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US eases travel restrictions on HIV+ people

Tony Grew December 5, 2006

The White House used World Aids Day last week to announce a change in the rules relating to people with HIV travelling into the USA.

President Bush made no mention of travel restrictions during his remarks to the press on Friday, focusing instead on the problems AIDS poses in Africa.

He pledged $15bn to continue programmes to make retroviral drugs available to people in developing nations.

Minor administration officials were tasked with revealing the President’s new position on travellers with HIV.

“This administration is very serious about fighting discrimination on AIDS,” U.S. Global AIDS co-ordinator Mark Dybul said during a telephone interview with The San Francisco Chronicle after the President’s White House set-piece address.

The ban originates from 1987, when fear about the spread of the disease led US officials to require anyone with HIV to declare their status and apply for a special waiver visa. This led to many people not declaring their status upon arrival. It also meant that no international AIDS conferences could be held on US soil.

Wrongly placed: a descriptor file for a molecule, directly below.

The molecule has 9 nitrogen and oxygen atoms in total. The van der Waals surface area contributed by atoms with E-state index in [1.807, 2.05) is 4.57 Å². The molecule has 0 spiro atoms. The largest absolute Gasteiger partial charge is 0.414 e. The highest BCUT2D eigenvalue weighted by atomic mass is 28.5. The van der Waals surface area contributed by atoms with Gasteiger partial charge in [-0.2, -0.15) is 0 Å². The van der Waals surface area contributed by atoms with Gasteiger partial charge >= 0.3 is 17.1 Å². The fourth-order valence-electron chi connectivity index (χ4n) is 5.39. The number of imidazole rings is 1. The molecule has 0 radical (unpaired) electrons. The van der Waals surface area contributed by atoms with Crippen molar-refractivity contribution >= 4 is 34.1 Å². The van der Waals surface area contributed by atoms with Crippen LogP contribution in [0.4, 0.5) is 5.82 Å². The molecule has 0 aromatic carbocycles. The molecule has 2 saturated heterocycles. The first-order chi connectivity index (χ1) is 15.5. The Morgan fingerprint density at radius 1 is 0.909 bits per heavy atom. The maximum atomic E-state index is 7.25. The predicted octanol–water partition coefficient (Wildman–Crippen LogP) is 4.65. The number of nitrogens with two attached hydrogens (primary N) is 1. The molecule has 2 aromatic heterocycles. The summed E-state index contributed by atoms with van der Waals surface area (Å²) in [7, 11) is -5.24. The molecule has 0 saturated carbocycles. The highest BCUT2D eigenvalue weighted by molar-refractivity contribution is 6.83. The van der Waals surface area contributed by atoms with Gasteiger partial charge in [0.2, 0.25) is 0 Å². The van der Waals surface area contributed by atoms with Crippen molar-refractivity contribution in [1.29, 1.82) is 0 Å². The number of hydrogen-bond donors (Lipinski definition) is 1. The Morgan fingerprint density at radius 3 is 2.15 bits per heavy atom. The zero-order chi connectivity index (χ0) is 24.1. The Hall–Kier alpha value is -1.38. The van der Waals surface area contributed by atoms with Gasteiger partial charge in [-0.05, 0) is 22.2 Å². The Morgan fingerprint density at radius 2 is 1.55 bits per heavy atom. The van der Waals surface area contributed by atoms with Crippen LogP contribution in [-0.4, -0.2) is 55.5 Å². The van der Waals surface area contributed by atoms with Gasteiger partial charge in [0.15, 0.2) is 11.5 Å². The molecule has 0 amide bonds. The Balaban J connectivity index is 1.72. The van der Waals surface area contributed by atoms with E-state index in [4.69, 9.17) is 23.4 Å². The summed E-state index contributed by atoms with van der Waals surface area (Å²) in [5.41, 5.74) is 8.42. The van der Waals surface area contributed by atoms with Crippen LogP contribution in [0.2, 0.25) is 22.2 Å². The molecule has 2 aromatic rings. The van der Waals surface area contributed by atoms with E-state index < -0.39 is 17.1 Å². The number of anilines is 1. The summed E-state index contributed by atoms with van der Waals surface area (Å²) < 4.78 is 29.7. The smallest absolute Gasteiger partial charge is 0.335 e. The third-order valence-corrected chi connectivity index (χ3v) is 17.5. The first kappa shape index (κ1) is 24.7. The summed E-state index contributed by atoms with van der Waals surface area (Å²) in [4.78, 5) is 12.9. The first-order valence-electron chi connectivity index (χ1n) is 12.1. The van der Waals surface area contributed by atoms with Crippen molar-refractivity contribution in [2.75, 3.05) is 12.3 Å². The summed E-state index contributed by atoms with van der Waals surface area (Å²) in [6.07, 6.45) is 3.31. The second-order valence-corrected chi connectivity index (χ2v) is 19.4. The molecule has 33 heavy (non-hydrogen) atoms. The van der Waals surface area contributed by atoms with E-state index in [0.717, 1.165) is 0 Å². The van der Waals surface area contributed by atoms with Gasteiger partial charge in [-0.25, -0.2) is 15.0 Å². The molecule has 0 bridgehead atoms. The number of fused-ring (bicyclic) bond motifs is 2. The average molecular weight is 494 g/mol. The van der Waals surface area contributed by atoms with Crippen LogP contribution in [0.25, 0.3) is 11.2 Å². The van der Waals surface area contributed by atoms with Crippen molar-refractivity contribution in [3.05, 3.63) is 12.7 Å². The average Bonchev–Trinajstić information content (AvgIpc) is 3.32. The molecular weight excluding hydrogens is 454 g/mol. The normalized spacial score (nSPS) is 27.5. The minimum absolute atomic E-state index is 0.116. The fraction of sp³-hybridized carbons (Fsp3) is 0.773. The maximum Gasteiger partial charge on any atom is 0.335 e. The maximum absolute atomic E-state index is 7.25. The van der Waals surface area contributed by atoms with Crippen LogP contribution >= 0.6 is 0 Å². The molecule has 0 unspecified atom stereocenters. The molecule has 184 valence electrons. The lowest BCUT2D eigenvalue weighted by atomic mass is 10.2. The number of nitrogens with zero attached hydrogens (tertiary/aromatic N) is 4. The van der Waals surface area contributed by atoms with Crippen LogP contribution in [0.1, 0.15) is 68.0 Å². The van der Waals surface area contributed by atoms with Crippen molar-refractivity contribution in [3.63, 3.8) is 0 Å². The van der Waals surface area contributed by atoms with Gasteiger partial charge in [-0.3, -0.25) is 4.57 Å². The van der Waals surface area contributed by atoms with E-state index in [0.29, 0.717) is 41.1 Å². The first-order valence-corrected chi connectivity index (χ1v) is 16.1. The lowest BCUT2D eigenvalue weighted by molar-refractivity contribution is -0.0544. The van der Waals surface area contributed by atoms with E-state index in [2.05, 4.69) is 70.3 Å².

President Bush will use an executive order to allow HIV+ people a “categorical waiver,” similar to the 60 day automatic visas that UK business and tourist visitors receive. It is not yet clear if US immigration will still require people to declare their HIV status.

Eric Sawyer, a co-founder of ACT UP in New York, told The San Francsico Chronicle that the new arrangements did not go far enough.

“We shouldn’t have to get a waiver, period,” he said. AIDS activists have called for all restrictions to be lifted.

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